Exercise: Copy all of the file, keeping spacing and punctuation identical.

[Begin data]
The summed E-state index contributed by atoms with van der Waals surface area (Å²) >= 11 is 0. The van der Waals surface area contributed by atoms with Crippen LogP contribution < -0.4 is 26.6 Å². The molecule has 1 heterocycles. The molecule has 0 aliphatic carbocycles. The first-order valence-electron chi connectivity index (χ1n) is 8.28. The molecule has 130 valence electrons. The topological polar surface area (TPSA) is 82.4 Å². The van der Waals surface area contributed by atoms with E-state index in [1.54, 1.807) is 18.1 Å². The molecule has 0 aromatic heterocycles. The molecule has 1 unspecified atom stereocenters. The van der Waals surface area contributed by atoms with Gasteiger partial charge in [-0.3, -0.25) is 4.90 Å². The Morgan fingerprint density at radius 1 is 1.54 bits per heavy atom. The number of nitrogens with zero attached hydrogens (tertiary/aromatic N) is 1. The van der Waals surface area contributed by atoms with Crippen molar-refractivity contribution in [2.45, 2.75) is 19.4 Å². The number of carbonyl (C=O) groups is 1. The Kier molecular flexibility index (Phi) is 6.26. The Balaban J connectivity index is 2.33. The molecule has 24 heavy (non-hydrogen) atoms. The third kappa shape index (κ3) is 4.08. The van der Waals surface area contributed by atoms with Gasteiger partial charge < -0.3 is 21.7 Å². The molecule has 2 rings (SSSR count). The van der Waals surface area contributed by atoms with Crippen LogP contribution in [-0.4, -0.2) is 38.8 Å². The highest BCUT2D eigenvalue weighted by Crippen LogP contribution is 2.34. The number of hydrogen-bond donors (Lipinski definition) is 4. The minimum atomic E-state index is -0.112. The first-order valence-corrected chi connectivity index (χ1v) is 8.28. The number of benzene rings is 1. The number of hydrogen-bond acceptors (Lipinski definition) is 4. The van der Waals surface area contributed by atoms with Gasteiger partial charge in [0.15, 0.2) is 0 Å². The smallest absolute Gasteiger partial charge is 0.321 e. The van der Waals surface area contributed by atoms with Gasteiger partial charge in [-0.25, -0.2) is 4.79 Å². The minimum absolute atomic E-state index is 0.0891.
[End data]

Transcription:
The summed E-state index contributed by atoms with van der Waals surface area (Å²) >= 11 is 0. The van der Waals surface area contributed by atoms with Crippen LogP contribution < -0.4 is 26.6 Å². The molecule has 1 heterocycles. The molecule has 0 aliphatic carbocycles. The first-order valence-electron chi connectivity index (χ1n) is 8.28. The molecule has 130 valence electrons. The topological polar surface area (TPSA) is 82.4 Å². The van der Waals surface area contributed by atoms with E-state index in [1.54, 1.807) is 18.1 Å². The molecule has 0 aromatic heterocycles. The molecule has 1 unspecified atom stereocenters. The van der Waals surface area contributed by atoms with Gasteiger partial charge in [-0.3, -0.25) is 4.90 Å². The Morgan fingerprint density at radius 1 is 1.54 bits per heavy atom. The number of nitrogens with zero attached hydrogens (tertiary/aromatic N) is 1. The van der Waals surface area contributed by atoms with Crippen molar-refractivity contribution in [2.45, 2.75) is 19.4 Å². The number of carbonyl (C=O) groups is 1. The Kier molecular flexibility index (Phi) is 6.26. The Balaban J connectivity index is 2.33. The molecule has 24 heavy (non-hydrogen) atoms. The third kappa shape index (κ3) is 4.08. The van der Waals surface area contributed by atoms with Gasteiger partial charge < -0.3 is 21.7 Å². The molecule has 2 rings (SSSR count). The van der Waals surface area contributed by atoms with Crippen LogP contribution in [-0.4, -0.2) is 38.8 Å². The highest BCUT2D eigenvalue weighted by Crippen LogP contribution is 2.34. The number of hydrogen-bond donors (Lipinski definition) is 4. The minimum atomic E-state index is -0.112. The first-order valence-corrected chi connectivity index (χ1v) is 8.28. The number of benzene rings is 1. The number of hydrogen-bond acceptors (Lipinski definition) is 4. The van der Waals surface area contributed by atoms with Gasteiger partial charge in [0.15, 0.2) is 0 Å². The smallest absolute Gasteiger partial charge is 0.321 e. The van der Waals surface area contributed by atoms with Gasteiger partial charge in [-0.25, -0.2) is 4.79 Å². The minimum absolute atomic E-state index is 0.0891.